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New FCT judges: To whom much is given…

The attainment of justice represents one of the enduring promises of constitutional democracy. And the right to a fair trial is perhaps the most fundamental…

The attainment of justice represents one of the enduring promises of constitutional democracy. And the right to a fair trial is perhaps the most fundamental tenet of constitutional democracy which has been recognised as a universal human right.

This promise was again given when the ranks of the High Court of the FCT was swelled by the recent appointment of 12 new judges by the Chief Justice of Nigeria (CJN), Justice Olukayode Ariwoola.

The task of establishing an efficient judiciary requires the appointment and retention of competent and upright judges who will be challenged and encouraged by the proper balance of discipline in order to remain faithful to the ideals of justice.

Critics have alleged that Nigeria’s judiciary has been placing emphasis on nepotism or favouritism over competence, but from the calibre of the new appointees, a pathway to future judicial malfeasance and miscarriage of justice has been clearly avoided.

Government must particularly act in a manner that suggests it is serious about the independence of the judiciary. The judiciary, on its part, should continuously discharge its important tasks of fairly and impartially adjudicating disputes, protecting citizens’ rights and checking the excesses of both the executive and the legislature.

But the judiciary cannot fairly and efficiently dispense justice if Nigerians, especially the elite, continue the charade of masquerading as champions of liberty and defenders of judicial independence while they continue to undermine the ability of courts to effectively secure fair trial through undue interference, intimidation and manipulation.

The major obstacles to the administration of justice have been identified to include inadequate funding of judicial institutions, poor and inadequate physical facilities, shortage of and obsolete equipment, shortage of and inadequate utilisation of staff, inadequate or total lack of training, poor conditions of service, delay and congestion in courts, dishonest practices and corruption, culturally incompatible laws and procedures and lack of adequate information systems.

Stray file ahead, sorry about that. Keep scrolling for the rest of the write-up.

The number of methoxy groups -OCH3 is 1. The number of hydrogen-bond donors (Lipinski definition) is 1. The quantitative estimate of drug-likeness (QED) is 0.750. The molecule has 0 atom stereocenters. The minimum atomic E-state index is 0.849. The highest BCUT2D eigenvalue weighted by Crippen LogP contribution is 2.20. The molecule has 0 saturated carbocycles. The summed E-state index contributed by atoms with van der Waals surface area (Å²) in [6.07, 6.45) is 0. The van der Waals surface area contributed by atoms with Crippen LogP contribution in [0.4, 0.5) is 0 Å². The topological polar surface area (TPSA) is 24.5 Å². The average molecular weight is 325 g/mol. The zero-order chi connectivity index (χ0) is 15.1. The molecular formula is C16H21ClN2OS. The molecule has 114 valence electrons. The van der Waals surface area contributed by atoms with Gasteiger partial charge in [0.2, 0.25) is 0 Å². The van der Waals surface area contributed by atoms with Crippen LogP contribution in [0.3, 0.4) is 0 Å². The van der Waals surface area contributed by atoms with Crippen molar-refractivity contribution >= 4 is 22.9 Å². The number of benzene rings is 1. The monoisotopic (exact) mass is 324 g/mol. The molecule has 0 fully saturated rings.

We thus pray that the new judges will continue to perform their primary duty of hearing cases in different parts of the territory as demanded by the Constitution of the Federal Republic of Nigeria.

Our newly sworn FCT judges should always be aware that their actions in the court will be under scrutiny; they must exemplify the best and most just virtues and not succumb to the despicable belief that amassing wealth is more than anything else. They should ensure that they are not influenced by politicians.

The bottom line though, would be the quality of the justice they would bring to the table, and whether it shall make a difference.

This will in the end justify the merit in their appointments.

 

Dr Jumai Ahmadu is the acting Director, Reform Coordination and Service Improvement of the FCTA.

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